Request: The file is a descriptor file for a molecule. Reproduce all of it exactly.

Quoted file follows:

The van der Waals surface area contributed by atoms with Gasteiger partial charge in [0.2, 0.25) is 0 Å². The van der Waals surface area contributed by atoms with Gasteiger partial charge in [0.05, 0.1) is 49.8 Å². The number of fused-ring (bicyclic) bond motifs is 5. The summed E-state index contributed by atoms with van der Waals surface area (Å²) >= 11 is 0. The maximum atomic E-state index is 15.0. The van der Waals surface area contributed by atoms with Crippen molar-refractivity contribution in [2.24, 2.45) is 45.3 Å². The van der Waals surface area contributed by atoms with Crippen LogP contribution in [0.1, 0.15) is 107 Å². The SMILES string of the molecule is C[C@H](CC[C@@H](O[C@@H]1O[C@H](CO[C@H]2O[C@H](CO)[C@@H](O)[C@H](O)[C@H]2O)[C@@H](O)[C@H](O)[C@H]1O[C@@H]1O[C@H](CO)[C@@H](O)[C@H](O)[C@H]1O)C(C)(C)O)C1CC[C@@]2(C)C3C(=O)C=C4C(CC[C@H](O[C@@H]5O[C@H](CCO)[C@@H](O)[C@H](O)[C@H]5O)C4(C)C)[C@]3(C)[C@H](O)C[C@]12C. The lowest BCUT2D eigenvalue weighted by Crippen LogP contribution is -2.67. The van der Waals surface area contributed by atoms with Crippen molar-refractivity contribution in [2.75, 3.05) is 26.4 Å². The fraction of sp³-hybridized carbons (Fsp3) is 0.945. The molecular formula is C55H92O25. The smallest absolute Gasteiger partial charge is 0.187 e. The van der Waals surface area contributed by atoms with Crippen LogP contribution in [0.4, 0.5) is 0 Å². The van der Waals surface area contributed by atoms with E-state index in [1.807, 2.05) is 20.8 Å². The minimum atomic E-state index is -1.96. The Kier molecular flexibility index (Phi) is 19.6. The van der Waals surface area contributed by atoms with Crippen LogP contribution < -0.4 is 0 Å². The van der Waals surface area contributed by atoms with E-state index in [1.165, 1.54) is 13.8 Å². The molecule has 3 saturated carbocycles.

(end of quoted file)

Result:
The van der Waals surface area contributed by atoms with Gasteiger partial charge in [0.2, 0.25) is 0 Å². The van der Waals surface area contributed by atoms with Gasteiger partial charge in [0.05, 0.1) is 49.8 Å². The number of fused-ring (bicyclic) bond motifs is 5. The summed E-state index contributed by atoms with van der Waals surface area (Å²) >= 11 is 0. The maximum atomic E-state index is 15.0. The van der Waals surface area contributed by atoms with Crippen molar-refractivity contribution in [2.24, 2.45) is 45.3 Å². The van der Waals surface area contributed by atoms with Crippen LogP contribution in [0.1, 0.15) is 107 Å². The SMILES string of the molecule is C[C@H](CC[C@@H](O[C@@H]1O[C@H](CO[C@H]2O[C@H](CO)[C@@H](O)[C@H](O)[C@H]2O)[C@@H](O)[C@H](O)[C@H]1O[C@@H]1O[C@H](CO)[C@@H](O)[C@H](O)[C@H]1O)C(C)(C)O)C1CC[C@@]2(C)C3C(=O)C=C4C(CC[C@H](O[C@@H]5O[C@H](CCO)[C@@H](O)[C@H](O)[C@H]5O)C4(C)C)[C@]3(C)[C@H](O)C[C@]12C. The lowest BCUT2D eigenvalue weighted by Crippen LogP contribution is -2.67. The van der Waals surface area contributed by atoms with Crippen molar-refractivity contribution in [2.75, 3.05) is 26.4 Å². The fraction of sp³-hybridized carbons (Fsp3) is 0.945. The molecular formula is C55H92O25. The smallest absolute Gasteiger partial charge is 0.187 e. The van der Waals surface area contributed by atoms with Crippen LogP contribution in [0.4, 0.5) is 0 Å². The van der Waals surface area contributed by atoms with E-state index in [1.807, 2.05) is 20.8 Å². The minimum atomic E-state index is -1.96. The Kier molecular flexibility index (Phi) is 19.6. The van der Waals surface area contributed by atoms with Crippen LogP contribution < -0.4 is 0 Å². The van der Waals surface area contributed by atoms with E-state index in [1.165, 1.54) is 13.8 Å². The molecule has 3 saturated carbocycles.